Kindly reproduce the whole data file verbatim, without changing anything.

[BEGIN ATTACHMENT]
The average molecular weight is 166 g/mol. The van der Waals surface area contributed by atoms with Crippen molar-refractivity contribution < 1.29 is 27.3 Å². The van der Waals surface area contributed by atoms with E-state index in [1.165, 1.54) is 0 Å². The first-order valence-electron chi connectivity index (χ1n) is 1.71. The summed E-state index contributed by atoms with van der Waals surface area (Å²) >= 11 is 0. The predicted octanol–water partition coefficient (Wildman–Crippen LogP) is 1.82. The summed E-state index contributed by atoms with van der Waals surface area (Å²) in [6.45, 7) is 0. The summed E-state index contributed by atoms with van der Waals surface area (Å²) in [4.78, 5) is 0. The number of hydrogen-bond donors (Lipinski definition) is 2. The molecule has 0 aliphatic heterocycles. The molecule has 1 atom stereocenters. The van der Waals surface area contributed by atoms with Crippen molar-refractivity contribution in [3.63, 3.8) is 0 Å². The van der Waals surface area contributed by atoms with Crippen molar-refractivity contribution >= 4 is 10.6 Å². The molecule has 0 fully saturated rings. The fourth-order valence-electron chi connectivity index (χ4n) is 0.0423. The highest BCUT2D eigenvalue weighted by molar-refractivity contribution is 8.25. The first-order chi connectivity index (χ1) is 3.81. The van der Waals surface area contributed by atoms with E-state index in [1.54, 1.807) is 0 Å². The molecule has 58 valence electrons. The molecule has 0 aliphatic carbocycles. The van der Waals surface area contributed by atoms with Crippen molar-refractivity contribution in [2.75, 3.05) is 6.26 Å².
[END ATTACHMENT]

The average molecular weight is 166 g/mol. The van der Waals surface area contributed by atoms with Crippen molar-refractivity contribution < 1.29 is 27.3 Å². The van der Waals surface area contributed by atoms with E-state index in [1.165, 1.54) is 0 Å². The first-order valence-electron chi connectivity index (χ1n) is 1.71. The summed E-state index contributed by atoms with van der Waals surface area (Å²) >= 11 is 0. The predicted octanol–water partition coefficient (Wildman–Crippen LogP) is 1.82. The summed E-state index contributed by atoms with van der Waals surface area (Å²) in [6.45, 7) is 0. The summed E-state index contributed by atoms with van der Waals surface area (Å²) in [4.78, 5) is 0. The number of hydrogen-bond donors (Lipinski definition) is 2. The molecule has 0 aliphatic heterocycles. The molecule has 1 atom stereocenters. The van der Waals surface area contributed by atoms with Crippen molar-refractivity contribution in [3.63, 3.8) is 0 Å². The van der Waals surface area contributed by atoms with Crippen molar-refractivity contribution >= 4 is 10.6 Å². The molecule has 0 fully saturated rings. The fourth-order valence-electron chi connectivity index (χ4n) is 0.0423. The highest BCUT2D eigenvalue weighted by molar-refractivity contribution is 8.25. The first-order chi connectivity index (χ1) is 3.81. The van der Waals surface area contributed by atoms with E-state index in [1.54, 1.807) is 0 Å². The molecule has 58 valence electrons. The molecule has 0 aliphatic carbocycles. The van der Waals surface area contributed by atoms with Crippen molar-refractivity contribution in [2.75, 3.05) is 6.26 Å².